A new update to SEI’s Water Evaluation and Planning System (WEAP) layers climate data over existing water basin maps and allows users to run more water and policy scenarios in a fraction of the previous time.
These and dozens of other updates were rolled out in July 2021 and are now available for all users to download.
“With more than 100 large and small improvements, this version of WEAP is the best ever,” said Jack Sieber, SEI US Technology Officer and WEAP developer. “It is faster and more accurate, comprehensive and reliable, with improved analysis, visualization and model-building tools.”
WEAP is an integrated software tool that assists in water resources planning. To optimize water resource allocation, it incorporates factors such as water use patterns, equipment efficiencies, stream flow and several more natural and engineered characteristics of any given water basin. It can be used at a local, regional and national scale.
The software advances SEI’s mission to promote sustainable water management by providing tools that support well-informed policy. Today, 40 000 users in 193 countries use WEAP to support water planning in their own regions.
The new feature that includes the climate map gives users a detailed look at the climate variability throughout a given water basin, allowing planners to see an additional set of factors that can affect water allocation. SEI is working with the Colorado Springs Utility to use the new high-resolution climate data and a WEAP model for short-term operational planning.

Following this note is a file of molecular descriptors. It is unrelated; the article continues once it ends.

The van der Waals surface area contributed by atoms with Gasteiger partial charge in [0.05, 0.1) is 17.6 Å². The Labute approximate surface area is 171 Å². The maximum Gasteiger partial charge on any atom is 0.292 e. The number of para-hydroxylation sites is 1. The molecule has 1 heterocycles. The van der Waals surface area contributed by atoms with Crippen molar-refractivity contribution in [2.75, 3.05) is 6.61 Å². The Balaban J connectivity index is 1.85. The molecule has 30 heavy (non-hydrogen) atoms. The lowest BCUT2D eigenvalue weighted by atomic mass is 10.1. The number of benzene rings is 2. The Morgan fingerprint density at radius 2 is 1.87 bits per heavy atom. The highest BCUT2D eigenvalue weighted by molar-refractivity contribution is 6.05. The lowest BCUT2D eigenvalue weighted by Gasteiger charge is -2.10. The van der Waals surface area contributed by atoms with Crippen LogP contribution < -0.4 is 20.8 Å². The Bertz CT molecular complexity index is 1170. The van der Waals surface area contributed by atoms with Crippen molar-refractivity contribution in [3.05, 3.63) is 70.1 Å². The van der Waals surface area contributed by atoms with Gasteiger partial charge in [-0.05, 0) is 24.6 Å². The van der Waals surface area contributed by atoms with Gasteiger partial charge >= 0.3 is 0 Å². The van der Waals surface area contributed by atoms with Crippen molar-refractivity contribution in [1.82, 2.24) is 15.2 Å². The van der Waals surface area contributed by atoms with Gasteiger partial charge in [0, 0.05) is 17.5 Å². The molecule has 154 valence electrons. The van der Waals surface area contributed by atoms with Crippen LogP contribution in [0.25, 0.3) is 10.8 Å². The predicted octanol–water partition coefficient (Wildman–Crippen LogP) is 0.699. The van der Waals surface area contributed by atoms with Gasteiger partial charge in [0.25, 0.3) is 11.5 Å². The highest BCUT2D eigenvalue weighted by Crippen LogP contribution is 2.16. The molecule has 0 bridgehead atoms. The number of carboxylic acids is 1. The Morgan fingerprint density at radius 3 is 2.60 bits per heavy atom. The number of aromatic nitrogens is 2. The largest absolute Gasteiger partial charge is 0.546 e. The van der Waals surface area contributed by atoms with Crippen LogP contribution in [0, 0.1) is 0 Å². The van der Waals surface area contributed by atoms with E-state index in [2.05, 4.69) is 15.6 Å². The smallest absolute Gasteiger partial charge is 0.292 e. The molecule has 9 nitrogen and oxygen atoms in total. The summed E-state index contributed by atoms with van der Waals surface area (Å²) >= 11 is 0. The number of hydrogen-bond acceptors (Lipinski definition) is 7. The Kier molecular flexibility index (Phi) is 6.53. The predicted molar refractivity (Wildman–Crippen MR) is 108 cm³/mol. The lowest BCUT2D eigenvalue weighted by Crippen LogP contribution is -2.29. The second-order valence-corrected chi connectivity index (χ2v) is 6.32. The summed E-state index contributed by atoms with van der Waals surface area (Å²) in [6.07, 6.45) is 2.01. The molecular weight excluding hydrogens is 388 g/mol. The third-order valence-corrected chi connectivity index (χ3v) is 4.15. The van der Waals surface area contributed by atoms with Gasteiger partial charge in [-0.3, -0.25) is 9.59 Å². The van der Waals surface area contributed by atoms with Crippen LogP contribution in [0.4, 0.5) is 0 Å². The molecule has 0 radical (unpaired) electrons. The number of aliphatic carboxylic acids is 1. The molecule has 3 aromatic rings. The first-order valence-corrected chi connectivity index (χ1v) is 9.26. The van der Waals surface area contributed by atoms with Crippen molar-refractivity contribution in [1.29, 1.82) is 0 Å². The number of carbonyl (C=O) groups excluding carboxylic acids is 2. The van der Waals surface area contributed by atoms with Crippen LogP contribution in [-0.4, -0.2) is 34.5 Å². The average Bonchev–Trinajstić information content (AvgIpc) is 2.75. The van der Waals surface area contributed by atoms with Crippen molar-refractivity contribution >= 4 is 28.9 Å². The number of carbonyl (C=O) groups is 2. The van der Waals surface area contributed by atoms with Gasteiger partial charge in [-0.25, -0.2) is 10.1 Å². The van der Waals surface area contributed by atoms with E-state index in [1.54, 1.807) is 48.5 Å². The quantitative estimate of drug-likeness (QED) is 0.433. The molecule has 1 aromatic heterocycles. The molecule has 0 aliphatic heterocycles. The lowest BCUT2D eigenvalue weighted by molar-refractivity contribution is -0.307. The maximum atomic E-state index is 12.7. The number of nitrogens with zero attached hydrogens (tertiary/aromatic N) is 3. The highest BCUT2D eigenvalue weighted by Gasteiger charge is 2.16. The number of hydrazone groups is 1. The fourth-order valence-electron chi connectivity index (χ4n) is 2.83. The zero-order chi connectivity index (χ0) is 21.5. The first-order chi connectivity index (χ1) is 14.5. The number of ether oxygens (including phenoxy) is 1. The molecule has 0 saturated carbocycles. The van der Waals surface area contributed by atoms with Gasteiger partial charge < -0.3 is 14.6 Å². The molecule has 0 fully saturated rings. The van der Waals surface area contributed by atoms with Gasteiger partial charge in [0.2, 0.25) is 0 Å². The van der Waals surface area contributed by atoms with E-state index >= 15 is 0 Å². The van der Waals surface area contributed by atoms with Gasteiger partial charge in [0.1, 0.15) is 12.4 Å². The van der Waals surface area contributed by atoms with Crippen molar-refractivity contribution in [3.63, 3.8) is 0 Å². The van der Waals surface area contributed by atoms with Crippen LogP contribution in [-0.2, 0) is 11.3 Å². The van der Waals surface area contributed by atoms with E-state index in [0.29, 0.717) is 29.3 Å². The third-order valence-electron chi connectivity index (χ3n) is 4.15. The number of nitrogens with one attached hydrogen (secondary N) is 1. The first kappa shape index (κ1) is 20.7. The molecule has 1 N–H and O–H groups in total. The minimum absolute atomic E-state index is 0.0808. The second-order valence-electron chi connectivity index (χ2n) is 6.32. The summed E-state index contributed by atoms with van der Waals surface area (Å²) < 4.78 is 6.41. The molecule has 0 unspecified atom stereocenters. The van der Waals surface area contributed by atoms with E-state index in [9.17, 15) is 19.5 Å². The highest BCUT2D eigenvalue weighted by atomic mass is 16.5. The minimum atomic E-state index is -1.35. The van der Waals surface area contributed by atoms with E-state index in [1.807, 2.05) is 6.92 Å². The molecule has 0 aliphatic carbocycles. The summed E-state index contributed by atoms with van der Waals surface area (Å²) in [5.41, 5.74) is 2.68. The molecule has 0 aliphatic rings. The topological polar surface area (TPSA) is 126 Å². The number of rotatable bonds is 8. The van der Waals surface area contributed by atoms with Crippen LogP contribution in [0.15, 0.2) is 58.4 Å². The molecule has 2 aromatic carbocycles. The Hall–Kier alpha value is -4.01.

WEAP’s new ability to run many scenarios at once could be a “game changer”, Sieber said. This will help users with complex models or a large number of scenarios to calculate. For example, for an SEI project in Quito, Ecuador, users employing the beta version of this feature were able to calculate 240 different WEAP scenarios in three hours instead of the two weeks the previous version of WEAP would have required.
“This capability will allow researchers and policy makers to explore a much wider range of alternatives and uncertainties than before,” Sieber said.
Other important updates include:
- New groundwater modules that open WEAP to new areas of research, such as quantifying the dangers of seawater intrusion into groundwater supplies from overpumping. This is already being used by researchers and policymakers in Chile.
- Additions to the application programming interface that enable more advanced control for those who want to link WEAP to other decision support systems or automate the WEAP model building and analysis process.
- The addition of higher-resolution historical and forecast climate data for the US will lead to more accurate models for researchers trying to model the influence of a changing climate on a basin’s hydrology.
These improvements will help policymakers and stakeholders make informed decisions with even greater detail as they explore future scenarios and work toward achieving environmentally sound water policy.